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UK publishers urge Man Booker Prize organisers to reconsider rule change

Several UK publishers have signed a letter urging organisers of the Man Booker Prize to reconsider the rule change in 2013 that made US-authored titles eligible for the prize, reports the Bookseller.

The letter, which was led by John Murray UK publisher Mark Richards and has received signatures from 30 UK editors as of 31 January, argues that the decision creates a ‘homogenised literary future’ dominated by ‘Ango-American writers at the expense of others’.

The letter also argues that the change has lessened the prize’s impact on US sales, with just 48% of sales of last year’s winner, Lincoln in the Bardo (George Saunders, Bloomsbury), generated after the Booker win, compared with The Luminaries (Eleanor Catton, Granta), which saw its sales increase 12 times.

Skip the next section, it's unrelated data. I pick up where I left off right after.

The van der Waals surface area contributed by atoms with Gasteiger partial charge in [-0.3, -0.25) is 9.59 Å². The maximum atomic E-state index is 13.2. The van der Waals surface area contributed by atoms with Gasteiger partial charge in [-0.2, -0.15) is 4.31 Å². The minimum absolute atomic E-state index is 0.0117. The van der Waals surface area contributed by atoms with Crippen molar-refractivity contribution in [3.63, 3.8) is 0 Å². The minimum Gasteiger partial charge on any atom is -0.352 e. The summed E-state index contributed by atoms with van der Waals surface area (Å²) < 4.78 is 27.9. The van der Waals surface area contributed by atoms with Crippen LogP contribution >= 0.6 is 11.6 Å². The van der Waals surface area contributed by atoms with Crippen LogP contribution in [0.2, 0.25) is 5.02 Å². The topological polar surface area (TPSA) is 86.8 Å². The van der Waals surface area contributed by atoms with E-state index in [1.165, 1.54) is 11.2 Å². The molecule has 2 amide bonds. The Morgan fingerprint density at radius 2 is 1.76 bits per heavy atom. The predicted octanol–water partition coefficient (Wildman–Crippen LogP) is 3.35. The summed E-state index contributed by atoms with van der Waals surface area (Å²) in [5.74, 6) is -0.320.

Picador UK publisher Paul Baggaley and Profile Books managing director Andrew Franklin told the Bookseller they were among the publishers that supported the letter.

In its response, the Man Booker Prize Foundation welcomed the debate but stated the rule change was not to ‘specifically include American writers’, but to allow writers ‘of any nationality, regardless of geography, to enter the prize providing that they are writing in English and published in the UK’.

‘Moreover, clear trends cannot be drawn from a mere four years of data,’ said a spokesperson for the foundation. ‘The judges of the Man Booker Prize for Fiction are charged with finding the best novel of the year, in their opinion, written in English. The trustees believe that this mission cannot be constrained or compromised by national boundaries.’


Category: International news